Sugar and alcohol, double trouble

Have you ever wondered why you get sick after consuming alcohol? It’s because alcohol is a poison. It dehydrates the body, depletes the body of many vitamins and minerals and produces many nasty by-products. When the body’s going through all of that and working in overdrive to fix itself up, you can only imagine what throwing mountains of sugar on top of that will do.

But that’s what you’re up against when you buy those ready-to-drink, heavily marketed alcoholic products that combine hard liquor with soft drinks. The sweet taste of the sugar-laden soft drinks in these products can disguise the strength of spirits, such as whiskey, bourbon, tequila and vodka.

Sugar is a simple carbohydrate, which means it provides our bodies with energy – plain and simple. When we are taking in more energy than are bodies are using it is stored as fat. Often, when we drink excessively, our bodies take in a lot more sugar than you think, which is not good for our health.

Each day, the average adult should only be taking in around 40 grams of added sugar (that doesn’t include natural sugars, such as those in fruit). So how much added sugar is in a 600ml bottle of cola, a popular mixer for spirits? A whopping 65 grams. That’s already 25 grams over the recommended intake and most people do not stop at one when mixing it with alcohol.

Sugar is highly addictive because it acts on the pleasure centre of the brain – so does alcohol. This makes for a dangerous duo. Excess consumption of sugar, in its refined state, and alcohol are bad for your teeth, liver and kidneys. Consuming sugar can also lead to health conditions that can put you at higher risk of developing cancer. Overconsumption of sugar is also a leading cause of obesity in adults and children – not to mention the old beer belly.

Alcoholic drinks that are mixed with soft drinks are easy to consume. Drinking straight bourbon, vodka, rum, tequila and the like isn’t exactly moreish but when coupled with the sweet taste of sugary drinks they begin to go down easily. This is dangerous for a number of reasons: you’re taking in way more sugar than is healthy plus your perception of how much alcohol you’re actually consuming becomes distorted – often ending in the consumption of dangerous amounts.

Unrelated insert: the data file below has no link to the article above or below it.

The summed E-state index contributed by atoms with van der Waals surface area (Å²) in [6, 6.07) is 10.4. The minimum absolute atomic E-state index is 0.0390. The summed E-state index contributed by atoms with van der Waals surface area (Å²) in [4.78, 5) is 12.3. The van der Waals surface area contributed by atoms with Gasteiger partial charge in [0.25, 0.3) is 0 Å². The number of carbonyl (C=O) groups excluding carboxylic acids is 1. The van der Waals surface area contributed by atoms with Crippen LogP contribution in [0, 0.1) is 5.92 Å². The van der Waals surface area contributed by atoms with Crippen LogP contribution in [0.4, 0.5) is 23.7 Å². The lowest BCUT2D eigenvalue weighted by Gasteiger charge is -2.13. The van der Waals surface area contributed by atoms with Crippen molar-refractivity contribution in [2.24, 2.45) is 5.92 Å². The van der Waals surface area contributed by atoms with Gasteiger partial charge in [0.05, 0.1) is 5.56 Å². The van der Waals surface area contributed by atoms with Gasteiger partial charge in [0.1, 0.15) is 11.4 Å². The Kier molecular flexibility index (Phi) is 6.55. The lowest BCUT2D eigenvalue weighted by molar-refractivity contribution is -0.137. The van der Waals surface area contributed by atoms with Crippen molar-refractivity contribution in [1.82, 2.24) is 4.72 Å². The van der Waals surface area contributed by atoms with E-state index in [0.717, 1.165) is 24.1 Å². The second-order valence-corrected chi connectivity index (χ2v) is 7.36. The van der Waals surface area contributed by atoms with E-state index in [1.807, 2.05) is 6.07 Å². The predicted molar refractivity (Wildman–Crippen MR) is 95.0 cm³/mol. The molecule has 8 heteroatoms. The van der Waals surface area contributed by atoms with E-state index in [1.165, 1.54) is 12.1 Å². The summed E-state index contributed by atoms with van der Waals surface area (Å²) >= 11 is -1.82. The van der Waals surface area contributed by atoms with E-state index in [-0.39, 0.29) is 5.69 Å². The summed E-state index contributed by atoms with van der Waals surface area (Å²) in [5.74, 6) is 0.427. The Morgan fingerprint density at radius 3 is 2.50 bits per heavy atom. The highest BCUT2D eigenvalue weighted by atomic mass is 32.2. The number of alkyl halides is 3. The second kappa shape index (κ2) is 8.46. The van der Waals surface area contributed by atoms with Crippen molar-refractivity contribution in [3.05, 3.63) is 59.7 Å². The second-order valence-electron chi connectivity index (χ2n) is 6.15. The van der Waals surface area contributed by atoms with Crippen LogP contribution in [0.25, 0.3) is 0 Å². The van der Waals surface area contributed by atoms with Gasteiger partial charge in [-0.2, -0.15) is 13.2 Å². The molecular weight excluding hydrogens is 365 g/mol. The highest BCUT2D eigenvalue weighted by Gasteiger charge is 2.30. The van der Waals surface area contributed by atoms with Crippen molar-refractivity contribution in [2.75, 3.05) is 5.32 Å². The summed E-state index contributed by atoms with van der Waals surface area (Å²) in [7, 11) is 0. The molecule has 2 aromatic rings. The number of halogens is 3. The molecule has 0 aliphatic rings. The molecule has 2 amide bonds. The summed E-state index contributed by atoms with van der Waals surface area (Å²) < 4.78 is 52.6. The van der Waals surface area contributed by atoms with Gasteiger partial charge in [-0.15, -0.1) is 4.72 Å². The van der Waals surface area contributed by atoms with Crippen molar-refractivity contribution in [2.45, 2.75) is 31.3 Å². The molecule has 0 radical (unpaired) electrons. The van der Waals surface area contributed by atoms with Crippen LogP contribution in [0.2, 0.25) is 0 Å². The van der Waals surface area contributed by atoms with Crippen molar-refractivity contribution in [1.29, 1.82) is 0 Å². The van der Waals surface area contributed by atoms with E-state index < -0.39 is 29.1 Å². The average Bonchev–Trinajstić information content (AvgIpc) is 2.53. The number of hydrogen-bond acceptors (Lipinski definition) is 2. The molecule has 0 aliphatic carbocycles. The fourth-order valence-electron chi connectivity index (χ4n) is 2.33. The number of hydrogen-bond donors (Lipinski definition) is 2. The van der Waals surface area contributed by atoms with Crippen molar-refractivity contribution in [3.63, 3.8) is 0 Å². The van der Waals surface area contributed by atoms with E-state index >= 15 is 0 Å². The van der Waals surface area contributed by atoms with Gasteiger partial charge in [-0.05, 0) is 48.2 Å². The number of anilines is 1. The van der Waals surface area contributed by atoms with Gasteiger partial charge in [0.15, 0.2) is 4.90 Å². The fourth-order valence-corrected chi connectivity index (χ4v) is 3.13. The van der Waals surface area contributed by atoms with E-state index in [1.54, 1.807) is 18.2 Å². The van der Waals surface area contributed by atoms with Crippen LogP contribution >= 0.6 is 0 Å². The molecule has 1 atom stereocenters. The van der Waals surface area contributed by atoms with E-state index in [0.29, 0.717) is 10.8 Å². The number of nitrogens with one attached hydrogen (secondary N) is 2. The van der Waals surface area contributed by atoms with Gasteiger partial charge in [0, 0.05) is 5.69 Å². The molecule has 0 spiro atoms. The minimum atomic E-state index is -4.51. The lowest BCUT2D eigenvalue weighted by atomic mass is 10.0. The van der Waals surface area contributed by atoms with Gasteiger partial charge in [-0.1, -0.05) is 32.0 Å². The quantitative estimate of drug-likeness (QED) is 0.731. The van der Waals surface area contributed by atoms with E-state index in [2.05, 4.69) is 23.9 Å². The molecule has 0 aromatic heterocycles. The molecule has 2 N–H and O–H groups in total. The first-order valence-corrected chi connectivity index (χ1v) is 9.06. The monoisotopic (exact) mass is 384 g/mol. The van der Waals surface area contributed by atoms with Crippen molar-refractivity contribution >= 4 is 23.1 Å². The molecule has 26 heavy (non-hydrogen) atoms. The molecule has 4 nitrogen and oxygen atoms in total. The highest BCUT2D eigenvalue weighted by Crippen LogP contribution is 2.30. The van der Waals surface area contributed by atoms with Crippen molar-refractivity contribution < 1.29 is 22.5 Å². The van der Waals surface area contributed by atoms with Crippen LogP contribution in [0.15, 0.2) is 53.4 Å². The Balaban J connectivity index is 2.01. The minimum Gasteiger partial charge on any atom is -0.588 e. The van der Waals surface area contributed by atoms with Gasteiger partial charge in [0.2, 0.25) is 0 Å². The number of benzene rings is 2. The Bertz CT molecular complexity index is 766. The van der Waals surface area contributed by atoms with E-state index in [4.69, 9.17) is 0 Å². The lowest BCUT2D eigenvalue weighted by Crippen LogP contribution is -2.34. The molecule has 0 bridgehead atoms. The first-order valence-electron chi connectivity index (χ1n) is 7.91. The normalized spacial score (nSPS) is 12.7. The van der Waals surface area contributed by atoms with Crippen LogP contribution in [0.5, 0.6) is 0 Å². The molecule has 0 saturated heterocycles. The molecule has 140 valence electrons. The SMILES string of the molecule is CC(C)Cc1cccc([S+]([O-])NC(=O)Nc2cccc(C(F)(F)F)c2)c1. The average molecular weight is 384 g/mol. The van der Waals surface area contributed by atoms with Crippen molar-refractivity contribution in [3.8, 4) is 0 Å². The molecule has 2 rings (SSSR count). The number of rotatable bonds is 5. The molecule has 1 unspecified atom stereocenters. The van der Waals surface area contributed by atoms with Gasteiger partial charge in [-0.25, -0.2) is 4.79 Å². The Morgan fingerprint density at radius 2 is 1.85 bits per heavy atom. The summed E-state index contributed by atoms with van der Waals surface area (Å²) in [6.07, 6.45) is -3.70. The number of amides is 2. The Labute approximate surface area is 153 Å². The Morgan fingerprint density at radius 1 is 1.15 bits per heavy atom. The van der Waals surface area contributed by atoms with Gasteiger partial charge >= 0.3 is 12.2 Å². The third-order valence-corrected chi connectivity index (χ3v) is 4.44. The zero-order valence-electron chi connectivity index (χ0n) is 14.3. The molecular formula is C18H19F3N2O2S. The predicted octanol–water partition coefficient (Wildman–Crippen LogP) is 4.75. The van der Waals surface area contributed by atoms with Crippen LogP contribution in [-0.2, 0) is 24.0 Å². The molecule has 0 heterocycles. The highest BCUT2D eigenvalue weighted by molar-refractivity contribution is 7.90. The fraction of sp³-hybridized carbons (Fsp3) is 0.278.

Plain old bourbon and cola doesn’t fill the void for many, especially today’s youth, and this is why we have seen the rise of drinks that you wouldn’t even know contained alcohol unless they were marketed as such. Once again, these sugary, tasty and often highly alcoholic drinks are dangerous because of the reasons stated earlier. Not only this, they also appeal to younger people who are not yet of legal drinking age.

All this being said, it’s pretty evident that high amounts of sugar coupled with alcohol don’t mix so when going out on the town do your body a favour and drink sugar-free mixers, don’t drink in excess and have a glass of water inbetween drinks as this dilutes the alcohol and sugar, making it easier for the body to process.

Fact File

An alcopop is a drink manufactured by combining soft drink or fruit juice with strong alcohol, such as wine, vodka or rum.

Since alcopops are sweet in flavour and often mask the strong taste of alcohol, this enhances their appeal to younger drinkers – including those under the legal drinking age of 18.

In a study completed by CHOICE in 2008, a quarter of teenagers could not differentiate between alcopops and non-alcoholic soft drinks. Another national survey found a significant majority of 16-year-olds (86%) and 17-year-olds (96%) had consumed alcohol at least once. About 40% of underage drinkers consume alcohol at dangerous levels, classified as binge drinking.

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